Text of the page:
Tell us about yourself! What do you do when you’re not traveling the world? Where do you live? What made you decide to travel to Vietnam?
I live in beautiful Truckee, California, near Lake Tahoe, so I spend much of my time outside enjoying the mountains and the lakes. My passion is photography, so you might see me lugging a camera up a boulder somewhere for a particularly good view. Otherwise, I am up for any adventure!
I work for Journeys Within Travel Company and when I was given the opportunity to take a work trip to meet our ground operations teams in person, I chose to visit Vietnam and Cambodia (with a short pit-stop in South Korea). I was an International Relations major in college and I love history, so Vietnam in particular called out to me. I remembered my grandfather’s stories from serving in the Vietnam War. He passed away not long before my trip and I really wanted to experience this fascinating country that had such an impact on his life, and to see modern Vietnam.
What kind of cooking class did you take? How long was it, and where was it held?
The cooking class that I attended was a custom experience where a Journeys Within guide took me to visit Dong Ngac Village, located on the outskirts of Hanoi. For this experience, I learned to cook from a local woman in her own small pink kitchen. Ms. Pham showed me how to chop and mix the ingredients, and how to soak the rice-flour wraps to make spring rolls before frying them together. We ate outside in the courtyard of her traditional home, overlooking the garden. While we enjoyed our delicious spring rolls, and a tasty salad, she explained about the altar in her home and how ancestor worship is extremely important in Northern Vietnam. The full experience lasted the better part of the day, but fetching the ingredients and preparing the food only took a couple of hours.
Did the cooking class include any extra activities, such as a visit to a marketplace or a restaurant?
After meeting my host, Ms. Pham, my Journeys Within guide, Mr. Nam, and I bicycled to the open-air village market to buy the vegetables and spices we would need. After lunch, Mr. Nam and I cycled around the village and nearby flower farms, stopping along the way to chat with other local families about their lives, history and family altars. We also paid a visit to the ancient Communal House, which serves as both a religious center and a meeting place, and discussed tradition, history and Feng Shui with the caretaker.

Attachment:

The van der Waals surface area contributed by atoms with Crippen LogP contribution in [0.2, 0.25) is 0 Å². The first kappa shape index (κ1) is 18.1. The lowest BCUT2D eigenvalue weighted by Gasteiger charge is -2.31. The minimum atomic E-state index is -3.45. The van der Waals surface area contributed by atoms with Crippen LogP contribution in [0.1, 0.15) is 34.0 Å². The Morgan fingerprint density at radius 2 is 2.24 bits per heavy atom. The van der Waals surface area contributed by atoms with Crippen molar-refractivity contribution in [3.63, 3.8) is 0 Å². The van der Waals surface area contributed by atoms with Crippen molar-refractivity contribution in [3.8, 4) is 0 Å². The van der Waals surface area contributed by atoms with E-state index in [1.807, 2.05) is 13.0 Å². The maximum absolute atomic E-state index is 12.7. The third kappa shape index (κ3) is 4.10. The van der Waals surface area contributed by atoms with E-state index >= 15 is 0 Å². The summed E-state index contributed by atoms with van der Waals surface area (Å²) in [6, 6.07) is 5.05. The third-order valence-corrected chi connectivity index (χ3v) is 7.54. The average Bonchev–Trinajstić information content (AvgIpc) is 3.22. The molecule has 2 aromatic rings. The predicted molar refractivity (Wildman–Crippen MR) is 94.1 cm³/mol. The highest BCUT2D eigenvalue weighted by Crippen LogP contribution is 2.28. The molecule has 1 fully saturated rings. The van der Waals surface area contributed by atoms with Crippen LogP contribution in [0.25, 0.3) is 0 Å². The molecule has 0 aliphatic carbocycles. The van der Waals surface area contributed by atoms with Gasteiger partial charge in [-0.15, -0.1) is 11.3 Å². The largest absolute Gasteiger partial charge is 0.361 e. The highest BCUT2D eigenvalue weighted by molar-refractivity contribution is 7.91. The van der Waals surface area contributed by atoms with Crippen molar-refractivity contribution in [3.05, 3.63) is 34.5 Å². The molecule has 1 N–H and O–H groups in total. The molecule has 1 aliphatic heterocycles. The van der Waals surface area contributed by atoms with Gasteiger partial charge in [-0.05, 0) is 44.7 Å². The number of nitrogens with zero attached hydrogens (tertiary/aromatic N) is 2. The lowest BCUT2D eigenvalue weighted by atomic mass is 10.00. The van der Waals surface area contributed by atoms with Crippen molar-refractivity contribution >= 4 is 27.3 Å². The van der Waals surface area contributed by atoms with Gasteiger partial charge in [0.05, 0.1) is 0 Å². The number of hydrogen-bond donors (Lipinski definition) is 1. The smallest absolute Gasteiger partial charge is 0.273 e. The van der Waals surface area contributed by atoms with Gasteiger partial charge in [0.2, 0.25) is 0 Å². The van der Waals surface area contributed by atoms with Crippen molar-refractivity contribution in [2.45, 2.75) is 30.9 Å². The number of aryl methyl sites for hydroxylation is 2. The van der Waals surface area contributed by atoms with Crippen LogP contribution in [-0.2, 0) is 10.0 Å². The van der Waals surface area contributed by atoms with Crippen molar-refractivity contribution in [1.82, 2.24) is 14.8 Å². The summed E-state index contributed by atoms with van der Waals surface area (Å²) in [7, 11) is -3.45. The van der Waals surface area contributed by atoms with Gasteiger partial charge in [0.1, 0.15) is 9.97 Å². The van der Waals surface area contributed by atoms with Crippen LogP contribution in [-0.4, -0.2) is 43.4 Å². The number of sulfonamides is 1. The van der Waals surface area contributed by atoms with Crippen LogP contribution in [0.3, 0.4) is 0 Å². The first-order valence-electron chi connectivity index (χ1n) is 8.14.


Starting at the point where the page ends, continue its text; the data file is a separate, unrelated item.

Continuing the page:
What did you learn? What were your most memorable experiences? What were the biggest disappointments?
I knew that Vietnam had traditions such as Feng Shui guidelines and that ancestors were revered. I hadn’t realized that these traditions are not only alive and well, they are a daily (and very important) part of life in Northern Vietnam. Before eating the lunch we prepared, Ms. Mam showed me how to thank her ancestors at the family altar and to make an offering. In the local community house, the elderly caretaker told me that this cultural center remained untouched by falling bombs during the Vietnam War due to good Feng Shui and the spirits protecting the village. He also attributed his own good health and long life to the ancestral spirits thanking him for his service. I really appreciated how welcoming the local people were and in each house I visited, they offered me tea and asked me to sit while they told me their family histories.
What do you wish you knew before you went?
This is an ancient village but as with all big cities, Hanoi has expanded so that this village really borders the outskirts of Hanoi. Bicycling around the village out to the nearby farms was a great way to really see this area from a local perspective. (Most locals ride bikes or motos.) As I hadn’t ridden a bike in a while, the other cyclists, motos and cars passing in any direction definitely got my heart rate up until we got out into the countryside.
I would also say that this experience is very real – that is to say that I was visiting local homes which are often quite simple, and the local market sells just about anything including roasted dog, which is a specialty in Vietnam. Mr. Nam, my Journeys Within guide, explained that as I had asked to see everything, he had shown me parts of the market that he generally tries to avoid with other travelers.
I do have a word of advice – It is considered extremely rude to point at people or portraits, particularly those of ancestors or emperors. Pointing is typically how you would chastise a naughty child or a dog, so this is particularly disrespectful to other adults, the elderly or ancestors who are revered in Vietnam. (Something I learned from experience…)
Would you recommend other women travelers take this cooking class?
As Journeys Within created this cooking class experience, it can only be booked through us, and it can be done as a full day tour or a half day tour. If you like, you can also learn to make tofu from a local family that specializes in the tofu-making trade. As you have a guide with you, feel free to ask plenty of questions and your guide will help translate when needed.
For travelers visiting over Vietnamese New Year (Tet), there is a special cooking class available where travelers spend a day with a local family celebrating the New Year by preparing Chung Cake (traditional New Year’s Cake), and other New Year’s dishes, and by decorating a traditional New Year’s Tree with them.